Real estate has been around since the beginning of the world, and it isn’t going anywhere anytime soon. Its variations are manifold: commercial, residential, industrial, agricultural, and more. While some of the modern technology companies may have demonstrated an ability to prosper without a physical presence, many if not all of these companies have founders, employees, or contractors working in shared spaces (commercial real estate) or out of their homes (residential real estate). Remote work has not eliminated and will not eliminate the need for real estate—it has just rebalanced the demand across the different types. The use of real estate evolves concurrently with the evolution of our society and available technology.
People and businesses participate in real estate markets in different ways. There are owners or investors, who often don’t occupy their real estate but rent or lease it to others; renters, or people or companies who lease any given type of property for a fixed period of time (usually months or years); developers, or people who develop and improve raw land into properties with greater utility; renovators, or people who undertake an effort to refurbish properties to make them more attractive or functional to the consuming public; and facilitators, or professionals who participate in the purchasing, leasing, selling, or exchanging of real estate, such as real estate attorneys or real estate agents.
Real estate tends to involve large dollar amounts whether viewed from the lenses of commercial tenants, residential investors, homeowners, or agricultural owner-operators. Real estate is not like stocks of publicly traded companies that can be bought and sold for a mere few dollars in a matter of seconds. Real estate usually involves—at a minimum—tens of thousands of dollars and a slew of facilitators working together to evaluate or close the transaction. Utilizing the services of an experienced real estate attorney, a worthwhile engagement given the amount of money and complexity customarily involved, can make the difference between getting a good deal and getting a bad deal, or being appropriately protected and being subjected to extensive risks and liabilities.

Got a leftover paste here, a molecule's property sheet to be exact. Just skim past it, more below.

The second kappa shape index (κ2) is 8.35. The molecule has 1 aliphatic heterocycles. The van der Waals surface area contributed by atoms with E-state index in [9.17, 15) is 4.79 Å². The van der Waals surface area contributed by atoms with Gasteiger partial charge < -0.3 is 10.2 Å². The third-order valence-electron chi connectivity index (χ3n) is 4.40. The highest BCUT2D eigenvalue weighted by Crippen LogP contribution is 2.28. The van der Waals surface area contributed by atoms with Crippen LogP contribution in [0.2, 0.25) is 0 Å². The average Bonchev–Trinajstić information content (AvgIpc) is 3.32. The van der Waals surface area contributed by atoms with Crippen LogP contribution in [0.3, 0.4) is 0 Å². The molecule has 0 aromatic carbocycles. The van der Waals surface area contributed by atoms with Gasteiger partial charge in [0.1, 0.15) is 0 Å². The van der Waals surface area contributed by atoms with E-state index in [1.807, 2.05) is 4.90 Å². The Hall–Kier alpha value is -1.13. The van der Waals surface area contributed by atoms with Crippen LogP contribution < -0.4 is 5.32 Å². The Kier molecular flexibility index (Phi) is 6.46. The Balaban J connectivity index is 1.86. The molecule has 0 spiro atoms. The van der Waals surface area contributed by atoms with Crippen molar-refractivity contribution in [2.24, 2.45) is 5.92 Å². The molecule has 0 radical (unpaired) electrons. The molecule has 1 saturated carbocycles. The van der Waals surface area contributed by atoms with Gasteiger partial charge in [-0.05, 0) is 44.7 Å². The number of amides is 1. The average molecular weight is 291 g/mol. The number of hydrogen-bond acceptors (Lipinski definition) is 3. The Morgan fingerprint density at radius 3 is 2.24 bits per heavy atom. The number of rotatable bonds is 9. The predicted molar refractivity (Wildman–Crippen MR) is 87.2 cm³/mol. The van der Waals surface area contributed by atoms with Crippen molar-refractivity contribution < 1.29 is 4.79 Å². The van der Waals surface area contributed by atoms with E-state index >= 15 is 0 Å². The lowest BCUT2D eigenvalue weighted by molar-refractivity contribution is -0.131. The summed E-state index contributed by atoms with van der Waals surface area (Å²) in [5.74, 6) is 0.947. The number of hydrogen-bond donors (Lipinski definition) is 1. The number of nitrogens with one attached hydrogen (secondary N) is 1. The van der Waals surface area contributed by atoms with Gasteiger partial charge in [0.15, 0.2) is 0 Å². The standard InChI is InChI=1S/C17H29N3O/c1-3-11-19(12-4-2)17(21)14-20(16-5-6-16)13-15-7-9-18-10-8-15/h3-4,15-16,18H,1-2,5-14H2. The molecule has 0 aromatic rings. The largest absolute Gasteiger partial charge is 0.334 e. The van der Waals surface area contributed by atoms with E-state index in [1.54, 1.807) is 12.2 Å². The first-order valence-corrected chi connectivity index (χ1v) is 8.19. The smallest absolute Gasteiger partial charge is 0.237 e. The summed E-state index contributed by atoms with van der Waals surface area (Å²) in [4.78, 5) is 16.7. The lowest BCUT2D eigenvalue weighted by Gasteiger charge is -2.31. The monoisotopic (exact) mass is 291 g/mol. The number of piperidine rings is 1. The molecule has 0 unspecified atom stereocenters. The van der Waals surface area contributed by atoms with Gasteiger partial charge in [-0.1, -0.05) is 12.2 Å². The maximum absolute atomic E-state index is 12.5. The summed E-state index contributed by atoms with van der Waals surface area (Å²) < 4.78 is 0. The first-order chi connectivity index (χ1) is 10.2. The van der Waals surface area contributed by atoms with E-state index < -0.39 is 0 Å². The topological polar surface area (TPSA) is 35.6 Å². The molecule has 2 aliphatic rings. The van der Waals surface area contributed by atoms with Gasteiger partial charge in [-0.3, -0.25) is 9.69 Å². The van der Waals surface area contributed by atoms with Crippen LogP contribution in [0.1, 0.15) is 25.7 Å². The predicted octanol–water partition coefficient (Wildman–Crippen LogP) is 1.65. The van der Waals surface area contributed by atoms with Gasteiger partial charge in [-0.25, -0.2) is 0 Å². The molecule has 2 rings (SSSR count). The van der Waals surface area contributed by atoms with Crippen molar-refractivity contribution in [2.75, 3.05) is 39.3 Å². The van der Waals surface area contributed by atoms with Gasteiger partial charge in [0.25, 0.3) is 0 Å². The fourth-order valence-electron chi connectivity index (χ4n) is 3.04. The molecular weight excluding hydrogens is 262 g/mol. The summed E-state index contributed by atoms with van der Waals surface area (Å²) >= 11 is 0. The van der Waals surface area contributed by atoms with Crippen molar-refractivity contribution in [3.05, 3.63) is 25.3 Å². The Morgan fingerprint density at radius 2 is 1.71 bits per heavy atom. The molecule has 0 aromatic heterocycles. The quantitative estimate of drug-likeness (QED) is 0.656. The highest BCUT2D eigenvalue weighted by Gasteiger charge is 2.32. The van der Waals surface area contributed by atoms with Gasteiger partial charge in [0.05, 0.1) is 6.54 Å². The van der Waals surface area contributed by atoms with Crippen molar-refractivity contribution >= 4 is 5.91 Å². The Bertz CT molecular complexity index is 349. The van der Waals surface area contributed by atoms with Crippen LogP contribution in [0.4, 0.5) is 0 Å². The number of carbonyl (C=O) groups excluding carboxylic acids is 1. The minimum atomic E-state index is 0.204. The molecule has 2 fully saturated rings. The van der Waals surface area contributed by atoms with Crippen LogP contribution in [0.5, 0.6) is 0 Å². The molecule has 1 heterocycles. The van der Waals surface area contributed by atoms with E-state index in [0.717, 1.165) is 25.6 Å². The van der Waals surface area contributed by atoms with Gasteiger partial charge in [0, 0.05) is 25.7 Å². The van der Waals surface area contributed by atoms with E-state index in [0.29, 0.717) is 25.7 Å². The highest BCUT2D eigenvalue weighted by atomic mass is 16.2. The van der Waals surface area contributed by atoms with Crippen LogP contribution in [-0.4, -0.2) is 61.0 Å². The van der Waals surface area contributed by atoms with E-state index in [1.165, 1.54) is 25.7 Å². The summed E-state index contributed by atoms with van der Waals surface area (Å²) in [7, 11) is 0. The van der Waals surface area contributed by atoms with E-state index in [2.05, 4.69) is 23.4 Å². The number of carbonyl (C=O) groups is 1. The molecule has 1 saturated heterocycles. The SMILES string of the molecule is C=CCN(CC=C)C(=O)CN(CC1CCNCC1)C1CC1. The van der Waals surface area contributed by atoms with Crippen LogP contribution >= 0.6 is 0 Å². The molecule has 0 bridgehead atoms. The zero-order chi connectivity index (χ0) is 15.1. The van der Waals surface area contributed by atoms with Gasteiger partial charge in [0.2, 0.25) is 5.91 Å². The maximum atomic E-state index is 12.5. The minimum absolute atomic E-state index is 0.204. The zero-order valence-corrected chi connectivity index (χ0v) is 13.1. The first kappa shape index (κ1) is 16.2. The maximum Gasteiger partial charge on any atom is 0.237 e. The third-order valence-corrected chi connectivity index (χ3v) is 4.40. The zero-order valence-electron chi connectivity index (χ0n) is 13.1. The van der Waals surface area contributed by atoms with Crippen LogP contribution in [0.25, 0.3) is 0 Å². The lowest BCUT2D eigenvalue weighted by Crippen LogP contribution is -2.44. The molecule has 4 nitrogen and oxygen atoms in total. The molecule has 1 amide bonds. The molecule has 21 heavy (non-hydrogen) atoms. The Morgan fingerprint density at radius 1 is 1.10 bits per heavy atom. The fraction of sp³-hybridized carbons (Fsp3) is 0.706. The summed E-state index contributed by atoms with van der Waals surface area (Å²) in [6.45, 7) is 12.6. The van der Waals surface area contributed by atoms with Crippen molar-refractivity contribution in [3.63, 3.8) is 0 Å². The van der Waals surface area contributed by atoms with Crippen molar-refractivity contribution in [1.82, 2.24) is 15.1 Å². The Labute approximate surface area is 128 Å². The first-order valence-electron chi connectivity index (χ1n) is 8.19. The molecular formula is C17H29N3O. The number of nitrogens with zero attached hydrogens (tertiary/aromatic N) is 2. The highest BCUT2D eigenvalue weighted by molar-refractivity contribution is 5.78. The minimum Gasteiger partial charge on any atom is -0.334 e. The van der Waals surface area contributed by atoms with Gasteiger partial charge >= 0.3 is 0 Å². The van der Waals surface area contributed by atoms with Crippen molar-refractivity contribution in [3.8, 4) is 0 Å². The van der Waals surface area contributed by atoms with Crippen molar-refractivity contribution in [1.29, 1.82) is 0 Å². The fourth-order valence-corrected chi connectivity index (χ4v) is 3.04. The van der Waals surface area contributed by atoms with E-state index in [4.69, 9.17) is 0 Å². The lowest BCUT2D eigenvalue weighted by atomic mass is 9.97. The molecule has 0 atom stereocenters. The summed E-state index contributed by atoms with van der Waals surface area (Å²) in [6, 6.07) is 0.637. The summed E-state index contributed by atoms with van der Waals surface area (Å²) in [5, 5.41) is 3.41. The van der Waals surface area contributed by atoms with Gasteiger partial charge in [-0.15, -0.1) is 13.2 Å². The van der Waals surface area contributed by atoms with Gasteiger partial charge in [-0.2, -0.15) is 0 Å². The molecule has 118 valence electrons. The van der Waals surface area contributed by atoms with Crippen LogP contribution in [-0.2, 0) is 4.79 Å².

This law firm is routinely engaged to advise new or existing clients on real estate matters throughout the Kansas City metropolitan area and across the states of Kansas and Missouri.
Below is a representative sample of our real estate law capabilities:
- Draft, review, and revise leases, amendments, and warranty and quitclaim deeds for single-family residences, condos, agricultural properties, raw land, owner-occupied buildings, and other commercial properties
- Facilitate purchases, sales, and 1031 exchanges of commercial, residential, and agricultural properties
- Assist with landlord matters, and advocate for landlords in commercial or residential disputes
- Create term sheets, letters of intent, purchase and sale agreements, and disclosure documents
- File and defend claims and lawsuits in the state courts of Kansas and Missouri, including causes of action for partition and breach of contract
- Advise homeowners without real estate agent or broker representation in for sale by owner (FSBO) transactions, focusing on sales of homes in Johnson County, Kansas
- Prepare estoppel certificates in connection with prospective purchases of commercial properties
- Analyze issues of title, including the review of title commitments and pro-forma title policies generated by title companies
- Transfer and retitle properties owned individually to LLCs or revocable trusts
- Review documents in association with closing and advise buyers or sellers accordingly
- Work with register or recorder of deeds offices in Kansas and Missouri counties, including filing documents and retrieving electronic copies of filed or recorded documents
- Counsel on Kansas lis pendens issues
If you would like to make an appointment with Kincaid Business & Entrepreneurial Law, LLC ® regarding a real estate law matter, please feel free to conveniently schedule with us here.